Articles

Online Gamer Tells His Story of Addiction and Recovery

Online Gamer Tells His Story of Addiction and Recovery

Posted on November 27th, 2014

Video game addiction may not be an officially recognized condition in the Diagnostic and Statistical Manual of Mental Disorders (the DSM), but most addiction experts wouldn’t deny its existence. The DSM-5 lists Internet gaming addiction as a condition that warrants more evidence before it can be formally recognized, but it’s widely expected to be fully included in the future, and other countries (such as South Korea) have already begun taking the condition seriously.

This is a complex issue for psychologists, but much more so for the gamers: how are you supposed to know you’re struggling with an issue if there isn’t an official set of criteria? A Reddit user, posting on the League of Legends (an online game with over 27 million daily players) section of the website, tells his story of online gaming addiction in the hopes of helping others recognize when their playing is becoming a problem.

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10 Risks of Holiday Drinking

10 Risks of Holiday Drinking

Posted on November 25th, 2014

When the holiday season rolls around, there are many good reasons to avoid tipping a few too many back and no real good ones for getting tanked with alcohol. Some of the risks may be familiar, while others may not immediately come to mind. Still, it pays to be aware of these 10 risks of holiday drinking — and do something proactive about them:

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Give Thanks for the New Memories in Recovery

Give Thanks for the New Memories in Recovery

Posted on November 24th, 2014

By Suzanne Kane

If it sometimes seems like you can’t escape the memories of your addictive past, there is a good solution to this problem that many newcomers to recovery suffer from. The only real way to get past the past involves forgiving yourself for whatever you have done and then to get busy living life in the present – making new memories.

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Nutrition Can Aid Your Sobriety

Nutrition Can Aid Your Sobriety

Posted on November 23rd, 2014

Addicts in recovery are often let off the hook when it comes to bad habits. Why worry about cigarettes or sugary snacks when trying to focus on the main problem? There is a very good reason to worry about those bad habits. A bad diet can negatively impact your recovery, while eating well can help you feel better, help to restore nutritional imbalances and help resist the urge to relapse. 

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California’s Prop. 47 Brings Big Changes in Drug Crime Sentencing

California’s Prop. 47 Brings Big Changes in Drug Crime Sentencing

Posted on November 21st, 2014

The Nov. 4 decision by voters in Alaska, Oregon and Washington, D.C., to legalize marijuana for recreational purposes has received much attention in the media. But in California, another ballot initiative (Proposition 47) that promises significant change in the area of drug policy also received a collective thumbs-up from the citizenry, and in the long run this type of change in the law could have just as big a societal impact as the adoption of less restrictive marijuana statutes.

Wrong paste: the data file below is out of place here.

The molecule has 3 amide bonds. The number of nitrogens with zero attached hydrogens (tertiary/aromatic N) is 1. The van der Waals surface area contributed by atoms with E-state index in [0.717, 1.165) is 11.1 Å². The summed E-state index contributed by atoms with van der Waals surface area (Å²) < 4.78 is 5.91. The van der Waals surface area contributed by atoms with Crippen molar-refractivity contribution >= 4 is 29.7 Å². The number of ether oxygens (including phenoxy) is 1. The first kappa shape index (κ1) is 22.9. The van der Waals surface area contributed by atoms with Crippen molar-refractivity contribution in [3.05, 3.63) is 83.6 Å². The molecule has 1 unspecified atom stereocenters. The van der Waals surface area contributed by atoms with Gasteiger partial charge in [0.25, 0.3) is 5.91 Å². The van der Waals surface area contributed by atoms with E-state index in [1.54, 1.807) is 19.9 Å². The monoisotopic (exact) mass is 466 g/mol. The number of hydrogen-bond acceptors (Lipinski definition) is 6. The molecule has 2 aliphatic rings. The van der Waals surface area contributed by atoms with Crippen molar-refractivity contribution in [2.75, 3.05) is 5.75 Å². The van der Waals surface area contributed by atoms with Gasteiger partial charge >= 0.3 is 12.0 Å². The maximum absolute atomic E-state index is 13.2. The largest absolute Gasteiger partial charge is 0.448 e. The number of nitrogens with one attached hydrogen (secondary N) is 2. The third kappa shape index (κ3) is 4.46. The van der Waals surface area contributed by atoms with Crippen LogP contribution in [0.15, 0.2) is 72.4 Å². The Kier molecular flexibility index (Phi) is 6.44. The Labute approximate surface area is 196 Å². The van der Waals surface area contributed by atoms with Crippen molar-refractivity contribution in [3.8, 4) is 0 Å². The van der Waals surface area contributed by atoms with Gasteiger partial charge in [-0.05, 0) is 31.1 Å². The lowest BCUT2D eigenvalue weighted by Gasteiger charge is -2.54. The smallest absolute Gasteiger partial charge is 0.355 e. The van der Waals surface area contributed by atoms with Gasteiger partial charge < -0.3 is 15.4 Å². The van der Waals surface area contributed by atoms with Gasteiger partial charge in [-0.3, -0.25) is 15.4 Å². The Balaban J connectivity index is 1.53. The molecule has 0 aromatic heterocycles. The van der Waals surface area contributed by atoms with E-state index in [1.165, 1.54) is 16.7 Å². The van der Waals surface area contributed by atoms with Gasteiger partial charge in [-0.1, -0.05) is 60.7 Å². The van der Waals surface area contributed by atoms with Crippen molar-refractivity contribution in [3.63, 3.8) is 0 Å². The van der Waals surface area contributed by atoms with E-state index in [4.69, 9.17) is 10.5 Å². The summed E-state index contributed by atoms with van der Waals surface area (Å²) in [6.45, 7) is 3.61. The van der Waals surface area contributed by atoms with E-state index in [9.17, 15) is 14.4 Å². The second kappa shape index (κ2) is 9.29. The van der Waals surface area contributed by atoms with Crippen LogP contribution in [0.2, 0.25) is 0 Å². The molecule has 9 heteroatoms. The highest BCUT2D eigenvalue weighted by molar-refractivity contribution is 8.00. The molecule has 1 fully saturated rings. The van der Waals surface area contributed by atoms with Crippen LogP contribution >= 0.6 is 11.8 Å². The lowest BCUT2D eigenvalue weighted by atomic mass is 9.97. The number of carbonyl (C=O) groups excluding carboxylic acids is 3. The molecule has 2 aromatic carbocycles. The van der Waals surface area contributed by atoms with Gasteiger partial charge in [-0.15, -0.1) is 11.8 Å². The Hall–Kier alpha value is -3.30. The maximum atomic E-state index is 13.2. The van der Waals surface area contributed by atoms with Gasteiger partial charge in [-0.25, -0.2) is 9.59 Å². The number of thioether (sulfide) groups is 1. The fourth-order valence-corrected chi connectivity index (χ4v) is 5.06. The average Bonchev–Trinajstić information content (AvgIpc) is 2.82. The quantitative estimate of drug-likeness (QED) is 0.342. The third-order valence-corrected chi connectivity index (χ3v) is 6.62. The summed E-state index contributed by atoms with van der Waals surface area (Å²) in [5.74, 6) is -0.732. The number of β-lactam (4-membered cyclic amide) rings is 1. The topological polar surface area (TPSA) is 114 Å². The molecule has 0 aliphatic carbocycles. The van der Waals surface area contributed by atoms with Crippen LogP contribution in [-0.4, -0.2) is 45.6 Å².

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Can Internet Gaming Disorder Alter the Brain’s Structure?

Can Internet Gaming Disorder Alter the Brain’s Structure?

Posted on November 17th, 2014

Internet gaming disorder is the term used in the U.S. to describe an unofficially defined form of behavioral addiction centered on dysfunctional, impairing involvement in games played remotely through computers or other online devices. The American Psychiatric Association has created a list of possible symptoms of this disorder, which researchers throughout the world are currently testing in various types of studies. In a study published in September 2014 in the journal Addictive Behaviors, a team of Chinese researchers used advanced imaging technology to help determine if people potentially affected by Internet gaming disorder experience structural changes in their brains’ grey and white matter.

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The Many Triggers That Precede Relapse

Posted on November 15th, 2014

Staying sober requires constant vigilance and awareness of the many things that could trigger a relapse. Some relapse triggers are obvious, such as hanging around bars or wandering around neighborhoods known for high drug trafficking activity. Even continuing to hang around with friends or acquaintances who habitually use alcohol or drugs can be dangerous and asking for trouble.

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Food and Mood in Addiction Recovery

Posted on November 13th, 2014

Food has a powerful effect on both our bodies and our minds. Just how much food impacts our brains and our moods is coming to light with research. This information is important for addicts in recovery because a downswing in mood can lead right to a relapse. There are many reasons to eat well in recovery, like healing nutritional deficits caused by substance abuse, feeling better physically and creating a mental balance. One of the most important reasons may be the stabilization of your mood.